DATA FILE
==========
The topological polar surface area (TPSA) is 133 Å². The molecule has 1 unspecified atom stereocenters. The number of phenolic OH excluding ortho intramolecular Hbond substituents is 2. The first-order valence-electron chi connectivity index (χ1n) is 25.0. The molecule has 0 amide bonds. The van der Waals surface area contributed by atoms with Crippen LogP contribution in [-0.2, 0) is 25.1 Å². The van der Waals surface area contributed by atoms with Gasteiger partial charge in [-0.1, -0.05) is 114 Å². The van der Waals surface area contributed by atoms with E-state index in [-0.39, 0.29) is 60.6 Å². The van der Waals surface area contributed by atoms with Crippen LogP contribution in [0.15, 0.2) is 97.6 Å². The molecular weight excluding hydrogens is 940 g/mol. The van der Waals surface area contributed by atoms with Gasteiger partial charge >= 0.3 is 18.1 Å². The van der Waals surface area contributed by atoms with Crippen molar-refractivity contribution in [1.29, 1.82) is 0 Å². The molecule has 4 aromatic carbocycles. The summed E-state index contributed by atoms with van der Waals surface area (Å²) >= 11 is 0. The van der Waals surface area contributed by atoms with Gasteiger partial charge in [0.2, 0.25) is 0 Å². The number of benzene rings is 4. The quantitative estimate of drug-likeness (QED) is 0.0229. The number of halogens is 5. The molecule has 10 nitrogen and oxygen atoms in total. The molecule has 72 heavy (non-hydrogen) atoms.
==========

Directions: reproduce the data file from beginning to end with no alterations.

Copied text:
The topological polar surface area (TPSA) is 133 Å². The molecule has 1 unspecified atom stereocenters. The number of phenolic OH excluding ortho intramolecular Hbond substituents is 2. The first-order valence-electron chi connectivity index (χ1n) is 25.0. The molecule has 0 amide bonds. The van der Waals surface area contributed by atoms with Crippen LogP contribution in [-0.2, 0) is 25.1 Å². The van der Waals surface area contributed by atoms with Gasteiger partial charge in [-0.1, -0.05) is 114 Å². The van der Waals surface area contributed by atoms with E-state index in [-0.39, 0.29) is 60.6 Å². The van der Waals surface area contributed by atoms with Crippen LogP contribution in [0.15, 0.2) is 97.6 Å². The molecular weight excluding hydrogens is 940 g/mol. The van der Waals surface area contributed by atoms with Gasteiger partial charge >= 0.3 is 18.1 Å². The van der Waals surface area contributed by atoms with Crippen molar-refractivity contribution in [1.29, 1.82) is 0 Å². The molecule has 4 aromatic carbocycles. The summed E-state index contributed by atoms with van der Waals surface area (Å²) >= 11 is 0. The van der Waals surface area contributed by atoms with Gasteiger partial charge in [0.2, 0.25) is 0 Å². The number of benzene rings is 4. The quantitative estimate of drug-likeness (QED) is 0.0229. The number of halogens is 5. The molecule has 10 nitrogen and oxygen atoms in total. The molecule has 72 heavy (non-hydrogen) atoms.